Sleep and the hypothalamus

Prof. Antoine Adamantidis

Prof. Antoine Adamantidis

Associate Professor of System Neurophysiology in the Dept of Neurology at the University of Bern, Switzerland; Director for the Zentrum Fur Experimentelle Neurologie (ZEN) at the Inselspital University Hospital Bern, Switzerland.

Prof. Adamantidis’s research objectives aim at investigating the wiring, firing dynamics and plasticity of the neural circuits regulating sleep-wake states in normal and pathological states using in vitro and in vivo optogenetics combined to in vivo imaging and electophysiological methods in mice. His laboratory identified brain circuits essential for the architecture of sleep (i.e., sleep-wake switches) and brain plasticity during sleep using Optogenetics that remarkably advanced the field of experimental and opened new avenues in clinical sleep research. Amongst recent accomplishments, his lab demonstrated that sleep waves slow waves are essential to support brain plasticity after stroke, and, discovered a new mechanisms for brain plasticity during REM sleep important for the consolidation and erasure of memories.

Hot questions on the control of sleep and wake by hypothalamic cell networks

The elaboration of behavioural strategies to meet homeostatic needs in an ever-changing environment is a major challenge for the mammalian brain. The hypothalamus plays a key role in the integration of hormonal, metabolic, circadian, and motivational signals into coherent goal-directed behaviours and proper sleep-wake states. Recent investigations have identified subpopulations of excitatory and inhibitory neurons in the hypothalamus that controls wakefulness/arousal, rapid eye-movement (REM) sleep, or thermoregulation, appetitive/consummatory behaviours. Yet, how neuronal populations compute both sleep and thermoregulatory functions, for instance, remains largely unknown.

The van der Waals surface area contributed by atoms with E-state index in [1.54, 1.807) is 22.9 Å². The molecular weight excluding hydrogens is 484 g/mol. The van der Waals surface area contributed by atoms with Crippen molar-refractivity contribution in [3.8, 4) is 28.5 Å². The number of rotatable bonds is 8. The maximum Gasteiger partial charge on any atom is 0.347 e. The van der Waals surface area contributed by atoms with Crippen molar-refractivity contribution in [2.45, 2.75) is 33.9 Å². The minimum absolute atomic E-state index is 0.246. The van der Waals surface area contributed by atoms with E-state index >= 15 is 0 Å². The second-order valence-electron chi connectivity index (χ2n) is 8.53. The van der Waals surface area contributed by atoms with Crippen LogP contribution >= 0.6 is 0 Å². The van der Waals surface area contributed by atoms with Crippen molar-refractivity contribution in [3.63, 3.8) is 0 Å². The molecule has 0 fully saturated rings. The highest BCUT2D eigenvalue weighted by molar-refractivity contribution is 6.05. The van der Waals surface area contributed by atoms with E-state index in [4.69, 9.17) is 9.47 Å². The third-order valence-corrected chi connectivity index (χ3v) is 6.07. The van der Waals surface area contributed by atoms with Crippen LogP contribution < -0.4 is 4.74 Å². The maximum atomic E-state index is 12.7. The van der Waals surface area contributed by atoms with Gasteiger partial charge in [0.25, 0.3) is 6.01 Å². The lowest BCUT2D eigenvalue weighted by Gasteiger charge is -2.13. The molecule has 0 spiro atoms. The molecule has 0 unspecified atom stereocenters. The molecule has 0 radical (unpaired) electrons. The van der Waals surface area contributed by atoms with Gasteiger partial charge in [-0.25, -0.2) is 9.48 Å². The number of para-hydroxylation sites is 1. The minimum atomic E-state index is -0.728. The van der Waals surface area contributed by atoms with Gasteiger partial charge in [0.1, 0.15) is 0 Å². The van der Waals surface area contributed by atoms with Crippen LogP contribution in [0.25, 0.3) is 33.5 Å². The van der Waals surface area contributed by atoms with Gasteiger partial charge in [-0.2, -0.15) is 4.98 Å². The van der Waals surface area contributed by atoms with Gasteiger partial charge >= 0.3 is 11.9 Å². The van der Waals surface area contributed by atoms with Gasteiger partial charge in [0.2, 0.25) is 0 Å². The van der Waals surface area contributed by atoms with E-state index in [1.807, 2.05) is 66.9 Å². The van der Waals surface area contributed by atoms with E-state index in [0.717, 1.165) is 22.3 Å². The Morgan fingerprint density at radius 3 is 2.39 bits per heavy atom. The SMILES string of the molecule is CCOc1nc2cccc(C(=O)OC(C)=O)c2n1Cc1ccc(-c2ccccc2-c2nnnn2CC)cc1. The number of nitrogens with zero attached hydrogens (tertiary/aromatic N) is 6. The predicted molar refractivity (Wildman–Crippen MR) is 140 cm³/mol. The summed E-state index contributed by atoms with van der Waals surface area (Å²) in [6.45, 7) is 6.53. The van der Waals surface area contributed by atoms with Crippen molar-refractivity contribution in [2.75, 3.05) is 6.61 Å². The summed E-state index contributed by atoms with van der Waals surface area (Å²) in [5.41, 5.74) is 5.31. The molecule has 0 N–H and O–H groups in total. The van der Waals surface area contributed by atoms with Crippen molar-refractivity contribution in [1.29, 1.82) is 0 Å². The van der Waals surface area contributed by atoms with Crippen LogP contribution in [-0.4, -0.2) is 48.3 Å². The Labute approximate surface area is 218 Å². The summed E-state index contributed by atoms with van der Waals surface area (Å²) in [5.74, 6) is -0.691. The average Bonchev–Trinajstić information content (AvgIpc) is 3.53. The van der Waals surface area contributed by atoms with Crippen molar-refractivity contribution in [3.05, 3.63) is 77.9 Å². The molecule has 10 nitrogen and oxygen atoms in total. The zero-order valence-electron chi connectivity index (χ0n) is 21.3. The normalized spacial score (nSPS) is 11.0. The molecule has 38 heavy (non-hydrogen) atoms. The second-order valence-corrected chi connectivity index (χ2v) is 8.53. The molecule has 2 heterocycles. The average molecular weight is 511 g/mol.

This week’s Sleep Science Friday emphasizes the open questions on the hypothalamus network regulating sleep/wake and thermoregulation or goal-directed behaviours.

For more details, you can watch Prof. Adamantidis presenting a summary of these interesting research results in the video below or read the review here for even more details.

Recent publications from ESRS members

  1. Steier et al. (2023). Recommendations for clinical management of excessive daytime sleepiness in obstructive sleep apnoea – A Delphi consensus study. Sleep Med.
  2. Holtstrand et al. (2023). Obstructive sleep apnea severity and prevalent atrial fibrillation in a sleep clinic cohort with versus without excessive daytime sleepiness. Sleep Med.
  3. Giacomini et al. (2023). Electroclinical Features of Epilepsy in Kleefstra Syndrome. Neuropediatrics.
  4. Specht et al. (2023). Circadian protein expression patterns in healthy young adults. Sleep Health.
  5. Ferini-Strambi et al. (2023). Role of sleep in neurodegeneration: the consensus report of the 5th Think Tank World Sleep Forum. Neurol Sci.
  6. Bassi et al. (2023). Work productivity and activity impairment in patients with narcolepsy type 1. J Sleep Res.
  7. Goodman et al. (2023). Causal Association Between Subtypes of Excessive Daytime Sleepiness and Risk of Cardiovascular Diseases. J Am Heart Assoc.
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